Journalist Edward Mowery Gets a Scoop and Frees Louis Hoffner Part 1

About the journalist and investigative reporter Edward Mowery who helped free Louis Hoffner an innocent man.

BEHIND THE FRONT PAGE-GREAT SCOOPS AND NEWS BEATS

HOFFNER WALKS OUT A FREE MAN

Dateline: New York, N.Y., Nov. 21, 1952.

By-line: Edward J. Mowery. A top investigative reporter with the New York World-Telegram and Sun in the 1940s and 1950s, he won, for his work on the Hoffner case, the 1953 Pulitzer Prize for local reporting not under deadline pressure. He also was the first reporter ever to win the New York Criminal-Civil Courts Association's award for outstanding service in the cause of justice.

The Big Beat: Ed Mowery got his "tip" in the Hoffner case because he was a good reporter. In 1945, a series of his articles had helped vindicate Bertram M. Campbell, a Wall Street broker falsely convicted of forgery. Mowery's work revealed a case of mistaken identity and eventually won for Campbell a special pardon and state compensation for false imprisonment.

Mowery was then besieged with woeful tales from other prisoners. Hoffner's appeal caught his interest partly because the convict said that a patrolman and a former assistant district attorney believed him.

In January, 1941, Hoffner, a 28-year-old assistant theater manager, had been convicted of the 1940 murder of a Queens, N.Y., bar owner. He was sentenced to life in prison without parole.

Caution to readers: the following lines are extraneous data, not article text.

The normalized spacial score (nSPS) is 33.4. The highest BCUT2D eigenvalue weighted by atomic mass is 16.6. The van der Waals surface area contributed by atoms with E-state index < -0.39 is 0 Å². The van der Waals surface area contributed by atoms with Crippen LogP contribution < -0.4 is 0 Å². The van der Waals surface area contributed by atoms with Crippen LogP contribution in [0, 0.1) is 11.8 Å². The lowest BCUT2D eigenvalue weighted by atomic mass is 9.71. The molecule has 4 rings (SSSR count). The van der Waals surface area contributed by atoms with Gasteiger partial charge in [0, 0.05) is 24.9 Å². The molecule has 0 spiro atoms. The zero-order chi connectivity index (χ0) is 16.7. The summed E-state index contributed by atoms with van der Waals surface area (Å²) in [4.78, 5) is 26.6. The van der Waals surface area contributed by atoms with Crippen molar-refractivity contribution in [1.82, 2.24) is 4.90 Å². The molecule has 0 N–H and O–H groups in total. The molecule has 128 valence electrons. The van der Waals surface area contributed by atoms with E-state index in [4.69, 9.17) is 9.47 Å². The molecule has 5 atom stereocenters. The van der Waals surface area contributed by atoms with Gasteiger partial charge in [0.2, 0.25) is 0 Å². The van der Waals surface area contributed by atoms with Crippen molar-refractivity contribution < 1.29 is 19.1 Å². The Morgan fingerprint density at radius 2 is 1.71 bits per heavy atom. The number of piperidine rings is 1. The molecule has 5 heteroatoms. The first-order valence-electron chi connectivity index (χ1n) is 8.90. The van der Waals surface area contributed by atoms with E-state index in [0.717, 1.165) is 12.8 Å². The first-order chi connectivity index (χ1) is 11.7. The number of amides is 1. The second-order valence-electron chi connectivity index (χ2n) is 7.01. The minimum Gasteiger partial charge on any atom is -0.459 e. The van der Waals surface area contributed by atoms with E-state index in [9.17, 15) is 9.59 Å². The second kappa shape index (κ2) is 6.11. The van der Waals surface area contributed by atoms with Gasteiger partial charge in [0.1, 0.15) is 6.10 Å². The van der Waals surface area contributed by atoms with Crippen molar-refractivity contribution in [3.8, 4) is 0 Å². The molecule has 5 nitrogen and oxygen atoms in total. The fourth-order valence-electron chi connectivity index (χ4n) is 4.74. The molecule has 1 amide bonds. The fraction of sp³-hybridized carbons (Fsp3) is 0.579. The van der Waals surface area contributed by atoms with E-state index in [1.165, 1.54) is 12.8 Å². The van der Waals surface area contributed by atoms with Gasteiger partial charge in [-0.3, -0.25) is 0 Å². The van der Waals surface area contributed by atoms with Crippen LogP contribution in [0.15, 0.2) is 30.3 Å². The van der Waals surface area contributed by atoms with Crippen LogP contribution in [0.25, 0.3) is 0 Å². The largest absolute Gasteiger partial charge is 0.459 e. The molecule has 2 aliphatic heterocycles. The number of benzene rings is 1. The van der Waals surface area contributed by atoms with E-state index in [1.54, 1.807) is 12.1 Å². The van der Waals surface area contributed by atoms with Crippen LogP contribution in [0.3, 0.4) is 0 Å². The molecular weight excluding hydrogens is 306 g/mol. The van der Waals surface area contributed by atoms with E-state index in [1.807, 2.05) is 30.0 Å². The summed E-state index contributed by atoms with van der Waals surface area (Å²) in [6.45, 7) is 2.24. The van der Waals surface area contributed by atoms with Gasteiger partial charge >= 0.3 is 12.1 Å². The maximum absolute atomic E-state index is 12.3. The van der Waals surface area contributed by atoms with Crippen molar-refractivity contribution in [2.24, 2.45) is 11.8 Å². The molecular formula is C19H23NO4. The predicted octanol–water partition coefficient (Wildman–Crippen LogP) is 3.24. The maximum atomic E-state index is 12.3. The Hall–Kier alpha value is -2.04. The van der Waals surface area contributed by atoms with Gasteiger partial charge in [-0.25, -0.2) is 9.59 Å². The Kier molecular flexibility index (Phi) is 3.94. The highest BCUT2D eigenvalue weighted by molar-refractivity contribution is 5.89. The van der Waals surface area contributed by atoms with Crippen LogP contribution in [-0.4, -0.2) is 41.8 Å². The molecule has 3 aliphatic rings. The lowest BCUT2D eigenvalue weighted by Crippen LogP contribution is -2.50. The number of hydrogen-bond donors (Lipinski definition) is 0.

Despite Hoffner's prior conviction for larceny, Mowery came to believe that there had been a miscarriage of justice. His first article suggesting that the police had framed Hoffner appeared on May 29, 1947, in what was then the New York World-Telegram.

The story required some craftiness. When officials at New York's Dannemora prison refused to let Mowery see Hoffner, the reporter got in by tagging along with the assistant district attorney and posing as his aide. Prison officials also forbade correspondence between Hoffner and Mowery. Mowery evaded the ban by inserting his questions into letters that others sent to Hoffner.

In the course of his investigation, Mowery learned that only one vacillating witness had identified Hoffner as the killer; that this witness had picked him out in an extremely crude lineup procedure and now admitted doubts about his identification; that three friends who were with Hoffner in Brooklyn around the time of the murder were never called as witnesses; and that two men who saw the killer flee were also never called.

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